Lost Review: “LA X”


It’s been a long, long journey, but here we are, it’s the final season of Lost, and we’re right on the verge of having all our questions answered.

Hah, yeah right.

If you’re going into this season expecting them to clear up every little mystery of the island, I have to say at the outset of the season, I believe you’re going to be disappointed. I might be jaded by the Battlestar Galactica finale, but I think the best we can hope for is “satisfying” rather than “conclusive.” And that might not be such a bad thing.

Well, if you’re like me, you watched the hour long series recap to remember just where the hell we were as it’s been about eight damn months since the show was on the air. In 1970, Jack, Sawyer, Sayid, Juliet, Hurley and Miles are at the Swan dig site, attempting to detonate a hydrogen bomb core which would prevent their plane from ever crashing. In the present, we’re learning that John Locke is no longer John Locke, and is instead someone with a long seeded hatred for light-side-of-the-force island spirit Jacob, to the point where he manipulates Ben to stab him in the chest.

Juliet, lying broken at the bottom of the pit, detonated the H-bomb, seemingly resulting in the episode’s opening scene of Oceanic 815 safely passing through a bit of turbulence on the way to LAX, and the camera pans down to show the island completely underwater. Whoa.


How the hell do you SINK AN ISLAND?

This “alternate reality” was the most perplexing part of the episode, because you initially dismissed it as a dream sequence once the 1970s crew woke up in present day, still on the island, but no as the two hours went on, the dream persisted. It was a nice way for them to bring back some deceased characters including Boone, Charlie and even Artz, but what did it all mean?



After the end of the first hour, I was convinced it was simply meant to show that had 815 NOT crashed, all those involved would have gone on to live rather shitty lives in comparison to the ones the island gave them. That can still be the case I suppose, but with no clear ending to that timeline, I have to wonder if this alternate reality is going to continue on throughout this season, and if so, how it ties into what Juliet’s pre-death thoughts of “It worked.”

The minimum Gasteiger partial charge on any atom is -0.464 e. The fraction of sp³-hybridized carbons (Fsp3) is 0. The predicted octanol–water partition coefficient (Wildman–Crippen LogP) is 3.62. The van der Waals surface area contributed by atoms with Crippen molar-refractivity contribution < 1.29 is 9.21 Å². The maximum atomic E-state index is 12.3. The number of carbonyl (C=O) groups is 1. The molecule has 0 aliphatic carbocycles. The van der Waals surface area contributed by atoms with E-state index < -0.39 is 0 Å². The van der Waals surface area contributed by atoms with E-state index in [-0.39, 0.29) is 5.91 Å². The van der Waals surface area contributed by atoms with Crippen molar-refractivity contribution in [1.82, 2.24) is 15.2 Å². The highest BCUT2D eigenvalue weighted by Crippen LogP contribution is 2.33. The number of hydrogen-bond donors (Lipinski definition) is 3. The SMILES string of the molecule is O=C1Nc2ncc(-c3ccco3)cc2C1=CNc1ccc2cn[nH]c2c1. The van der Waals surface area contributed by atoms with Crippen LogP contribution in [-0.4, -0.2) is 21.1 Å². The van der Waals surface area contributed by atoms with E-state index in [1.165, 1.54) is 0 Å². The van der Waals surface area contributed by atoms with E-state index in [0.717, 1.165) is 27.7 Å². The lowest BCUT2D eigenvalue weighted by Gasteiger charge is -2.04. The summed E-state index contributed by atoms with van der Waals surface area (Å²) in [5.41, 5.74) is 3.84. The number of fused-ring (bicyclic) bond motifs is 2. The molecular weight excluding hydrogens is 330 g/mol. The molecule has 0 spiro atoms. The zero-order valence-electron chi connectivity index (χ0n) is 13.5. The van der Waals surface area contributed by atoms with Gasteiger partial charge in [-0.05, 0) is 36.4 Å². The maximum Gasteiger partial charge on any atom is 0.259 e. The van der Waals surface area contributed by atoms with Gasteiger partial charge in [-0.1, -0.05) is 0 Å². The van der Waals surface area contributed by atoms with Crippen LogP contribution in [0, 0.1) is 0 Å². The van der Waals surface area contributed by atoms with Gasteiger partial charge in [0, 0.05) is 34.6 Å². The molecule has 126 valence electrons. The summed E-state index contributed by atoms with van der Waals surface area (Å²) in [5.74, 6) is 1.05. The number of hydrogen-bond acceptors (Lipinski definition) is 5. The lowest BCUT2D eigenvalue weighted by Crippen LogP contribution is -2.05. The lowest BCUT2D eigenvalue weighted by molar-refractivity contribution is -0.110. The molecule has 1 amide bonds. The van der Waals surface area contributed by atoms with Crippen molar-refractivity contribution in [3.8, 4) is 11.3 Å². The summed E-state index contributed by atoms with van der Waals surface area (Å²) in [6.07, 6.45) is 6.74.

Yes, Juliet is dead, and it was a bit more of a noble end than being evaporated by an H-bomb. It was lucky she didn’t flash forward to being encased in cement underground, and it was equally lucky that the Dharma van flashed forward as well so it could pull the heavy debris off of her so that Sawyer could get to her (seriously though, why the f*ck did that van time travel?). And I have little doubt that her parting words will be gnawing at our heads until we figure out what the hell is going on.


Bummer, you really grew on me blondie. 

After Juliet passes on to the great white smoke monster in the sky, the now-dead Jacob comes to Hurley via his death-vision and tells him to save the gut-shot Sayid by taking him to the temple that Jin was in during one of his flashbacks. Jack can’t save Sayid himself with his doctor powers, so he goes along with it, and they trek through the decaying temple we’ve already seen and arrive at a decidedly non-decaying temple filled with a whole new set of Others we’ve never seen before. Well, some we have seen before, 815’s flight attendant and the kidnapped kids from season three are there making cookies for everyone.

They dunk Sayid in a spring that is supposed to have magic healing powers, but it’s currently broken due to the fact that Jacob has been stabbed and rolled into a fire. Once the new Others learn this fact, they start manning battle stations in preparation for an incoming attack. And then Sayid dies and wakes up again. Good lord, I can only handle so much ridiculousness at a time.

Across the island, the man(?) they’re preparing to do battle with is the guy currently taking the form of Not-Locke. Ben tries to comprehend what’s happening, and before he can do so, Not-Locke transforms into the Smoke Monster and kills a platoon of Jacob’s bodyguards.

This proved my theory last season that the Smoke Monster was taking the form of all the people who had died on the island, whether that’s Christian, Ben’s daughter or most recently, Locke, and that man is also one and the same as the man in black we saw on the beach with Jacob. Was that his true form, or just some other poor dead guy he was possessing?